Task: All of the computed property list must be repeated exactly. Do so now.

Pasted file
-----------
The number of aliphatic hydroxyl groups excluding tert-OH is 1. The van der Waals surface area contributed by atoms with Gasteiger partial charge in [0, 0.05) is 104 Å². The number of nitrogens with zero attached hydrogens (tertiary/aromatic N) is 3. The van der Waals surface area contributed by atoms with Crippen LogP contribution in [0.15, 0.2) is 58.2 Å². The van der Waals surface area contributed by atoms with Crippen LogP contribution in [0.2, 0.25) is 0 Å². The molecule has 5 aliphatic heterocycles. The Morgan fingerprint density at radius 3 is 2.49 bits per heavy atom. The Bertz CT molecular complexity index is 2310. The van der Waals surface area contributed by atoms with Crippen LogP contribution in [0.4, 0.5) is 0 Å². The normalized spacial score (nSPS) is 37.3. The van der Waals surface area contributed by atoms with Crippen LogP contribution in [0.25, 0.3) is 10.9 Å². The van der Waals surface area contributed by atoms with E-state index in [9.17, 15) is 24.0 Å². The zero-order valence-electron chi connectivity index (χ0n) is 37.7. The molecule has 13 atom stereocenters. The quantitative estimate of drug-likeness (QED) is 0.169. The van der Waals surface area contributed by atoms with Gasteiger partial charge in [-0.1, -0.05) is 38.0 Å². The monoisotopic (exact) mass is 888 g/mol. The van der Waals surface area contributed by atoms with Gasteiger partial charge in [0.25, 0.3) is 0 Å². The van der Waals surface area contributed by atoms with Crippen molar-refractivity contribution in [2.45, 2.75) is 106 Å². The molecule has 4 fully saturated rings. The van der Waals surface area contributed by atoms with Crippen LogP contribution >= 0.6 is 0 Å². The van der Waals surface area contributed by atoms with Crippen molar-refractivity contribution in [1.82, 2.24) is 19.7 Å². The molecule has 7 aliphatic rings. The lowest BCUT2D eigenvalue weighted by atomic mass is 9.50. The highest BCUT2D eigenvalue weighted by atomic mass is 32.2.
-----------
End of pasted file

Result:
The number of aliphatic hydroxyl groups excluding tert-OH is 1. The van der Waals surface area contributed by atoms with Gasteiger partial charge in [0, 0.05) is 104 Å². The number of nitrogens with zero attached hydrogens (tertiary/aromatic N) is 3. The van der Waals surface area contributed by atoms with Crippen LogP contribution in [0.15, 0.2) is 58.2 Å². The van der Waals surface area contributed by atoms with Crippen LogP contribution in [0.2, 0.25) is 0 Å². The molecule has 5 aliphatic heterocycles. The Morgan fingerprint density at radius 3 is 2.49 bits per heavy atom. The Bertz CT molecular complexity index is 2310. The van der Waals surface area contributed by atoms with Crippen LogP contribution in [0.4, 0.5) is 0 Å². The normalized spacial score (nSPS) is 37.3. The van der Waals surface area contributed by atoms with Crippen LogP contribution in [0.25, 0.3) is 10.9 Å². The van der Waals surface area contributed by atoms with E-state index in [9.17, 15) is 24.0 Å². The zero-order valence-electron chi connectivity index (χ0n) is 37.7. The molecule has 13 atom stereocenters. The quantitative estimate of drug-likeness (QED) is 0.169. The van der Waals surface area contributed by atoms with Gasteiger partial charge in [-0.1, -0.05) is 38.0 Å². The monoisotopic (exact) mass is 888 g/mol. The van der Waals surface area contributed by atoms with Gasteiger partial charge in [0.25, 0.3) is 0 Å². The van der Waals surface area contributed by atoms with Crippen molar-refractivity contribution in [2.45, 2.75) is 106 Å². The molecule has 4 fully saturated rings. The van der Waals surface area contributed by atoms with Crippen LogP contribution >= 0.6 is 0 Å². The van der Waals surface area contributed by atoms with Crippen molar-refractivity contribution in [1.82, 2.24) is 19.7 Å². The molecule has 7 aliphatic rings. The lowest BCUT2D eigenvalue weighted by atomic mass is 9.50. The highest BCUT2D eigenvalue weighted by atomic mass is 32.2.